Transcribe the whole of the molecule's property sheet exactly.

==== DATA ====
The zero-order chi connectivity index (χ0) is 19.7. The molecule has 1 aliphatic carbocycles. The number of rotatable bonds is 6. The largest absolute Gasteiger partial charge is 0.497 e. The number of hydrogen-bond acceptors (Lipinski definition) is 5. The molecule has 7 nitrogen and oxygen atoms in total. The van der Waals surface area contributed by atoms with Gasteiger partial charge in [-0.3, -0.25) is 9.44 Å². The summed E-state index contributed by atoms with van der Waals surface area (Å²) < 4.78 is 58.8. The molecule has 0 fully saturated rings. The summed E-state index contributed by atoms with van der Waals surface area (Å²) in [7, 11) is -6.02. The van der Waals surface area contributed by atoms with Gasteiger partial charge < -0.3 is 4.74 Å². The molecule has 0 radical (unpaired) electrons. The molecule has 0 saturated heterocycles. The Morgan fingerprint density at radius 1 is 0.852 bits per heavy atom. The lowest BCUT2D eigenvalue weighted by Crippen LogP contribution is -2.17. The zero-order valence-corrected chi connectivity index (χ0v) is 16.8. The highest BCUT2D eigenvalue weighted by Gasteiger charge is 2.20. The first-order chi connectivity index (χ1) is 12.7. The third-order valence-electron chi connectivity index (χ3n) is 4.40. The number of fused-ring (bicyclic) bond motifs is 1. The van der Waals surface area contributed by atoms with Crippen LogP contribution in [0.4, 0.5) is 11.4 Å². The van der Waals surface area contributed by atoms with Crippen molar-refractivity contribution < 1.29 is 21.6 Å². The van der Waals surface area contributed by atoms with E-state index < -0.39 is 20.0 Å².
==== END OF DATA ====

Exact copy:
The zero-order chi connectivity index (χ0) is 19.7. The molecule has 1 aliphatic carbocycles. The number of rotatable bonds is 6. The largest absolute Gasteiger partial charge is 0.497 e. The number of hydrogen-bond acceptors (Lipinski definition) is 5. The molecule has 7 nitrogen and oxygen atoms in total. The van der Waals surface area contributed by atoms with Gasteiger partial charge in [-0.3, -0.25) is 9.44 Å². The summed E-state index contributed by atoms with van der Waals surface area (Å²) < 4.78 is 58.8. The molecule has 0 fully saturated rings. The summed E-state index contributed by atoms with van der Waals surface area (Å²) in [7, 11) is -6.02. The van der Waals surface area contributed by atoms with Gasteiger partial charge < -0.3 is 4.74 Å². The molecule has 0 radical (unpaired) electrons. The molecule has 0 saturated heterocycles. The Morgan fingerprint density at radius 1 is 0.852 bits per heavy atom. The lowest BCUT2D eigenvalue weighted by Crippen LogP contribution is -2.17. The zero-order valence-corrected chi connectivity index (χ0v) is 16.8. The highest BCUT2D eigenvalue weighted by Gasteiger charge is 2.20. The first-order chi connectivity index (χ1) is 12.7. The third-order valence-electron chi connectivity index (χ3n) is 4.40. The number of fused-ring (bicyclic) bond motifs is 1. The van der Waals surface area contributed by atoms with Crippen LogP contribution in [0.4, 0.5) is 11.4 Å². The van der Waals surface area contributed by atoms with Crippen molar-refractivity contribution < 1.29 is 21.6 Å². The van der Waals surface area contributed by atoms with E-state index < -0.39 is 20.0 Å².